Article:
Managing remote systems is a time consuming endeavour. Aside from just standard maintance, other things are required to be an effective System Administrator. One of those is secure system access. It wouldn’t be good for you (or your client) if your System Admin password was suddenly common knowledge. Just like everyone else, System Admins tend to select easy to remember, short passwords.
Fortunately, there is a solution. When connecting two Linux machines together – whether its because an administrator is connecting to a remote system, or you are doing a remote back up (you do store data off site, right?) – the ability to automatically connect to another machine is a huge time saver.
To begin let me make clear that this is not the only way to accomplish this task. This works for what I have done. Additionally, since I have the requirement of needing to automate these logins between servers I do not enable the passphrase option of using SSH keys. This is a noted, and in my case, accepted security risk. I mitigrate this security risk by limiting what the backup user is able to do on either system. Linux permissions is a broad topic and outside of the scope of this tutorial.
For this tutorial there will be two machines needed: LocalMachine and RemoteMachine.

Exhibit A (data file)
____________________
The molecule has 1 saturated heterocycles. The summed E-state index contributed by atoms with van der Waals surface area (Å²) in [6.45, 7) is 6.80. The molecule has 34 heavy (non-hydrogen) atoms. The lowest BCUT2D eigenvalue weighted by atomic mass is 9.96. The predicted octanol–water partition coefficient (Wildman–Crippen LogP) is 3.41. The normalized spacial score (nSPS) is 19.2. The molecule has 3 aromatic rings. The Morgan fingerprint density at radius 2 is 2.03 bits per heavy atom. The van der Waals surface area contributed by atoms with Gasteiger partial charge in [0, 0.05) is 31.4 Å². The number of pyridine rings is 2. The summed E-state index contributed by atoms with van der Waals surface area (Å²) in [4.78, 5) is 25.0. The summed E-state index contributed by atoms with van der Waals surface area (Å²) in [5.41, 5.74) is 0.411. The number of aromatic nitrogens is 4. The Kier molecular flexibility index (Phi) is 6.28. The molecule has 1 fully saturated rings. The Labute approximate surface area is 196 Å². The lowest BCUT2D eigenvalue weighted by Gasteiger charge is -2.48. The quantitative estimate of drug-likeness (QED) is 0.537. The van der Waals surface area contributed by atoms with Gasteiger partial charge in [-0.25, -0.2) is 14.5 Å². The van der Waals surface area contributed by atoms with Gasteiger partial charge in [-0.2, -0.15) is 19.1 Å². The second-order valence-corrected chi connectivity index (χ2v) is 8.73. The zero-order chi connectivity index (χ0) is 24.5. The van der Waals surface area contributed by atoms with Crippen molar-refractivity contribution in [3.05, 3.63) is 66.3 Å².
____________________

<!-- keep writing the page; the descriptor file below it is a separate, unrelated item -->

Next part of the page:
On LocalMachine enter the following:
ssh-keygen -t rsa -f ~/.ssh/Key_4_RemoteMachine
At each of the prompts this command generates, hit enter. Do not fill in a passphrase or you (and your automated scripts) will be required to enter this passphrase when connecting to a remote system.
This generates a public/private RSA key pair and gives the files the appropriate permissions. These files are stored in the .ssh folder in the current user’s home directory. They are named Key_4_RemoteMachine and Key_4_RemoteMachine.pub. The first one is your private key – do NOT give this to anyone. The second is the public key – anyone in the world can have this. You can change the file name generated by modifying the argument passed after the -f switch.
We now need to get this public file to the RemoteMachine. We do that by running the following command:
ssh-copy-id -i ~/.ssh/Key_4_RemoteMachine.pub <user>@RemoteMachine
<user> is the username that will be logged into automatically. When you enter this command, you will be required to input <user>‘s password so that the key can be transferred.
At this point you can log into the <user> account on RemoteMachine without a password. To use this key in a script (ie. Backup script) you first need to move the Private Key to a location that your script can access. Using the example above, if you have a script that runs from the user that created the keys you will have no issues. The command to automatically log in is:
ssh -i ~/.ssh/Key_4_RemoteMachine <user>@RemoteMachine
Notice that you are now specifying the private key.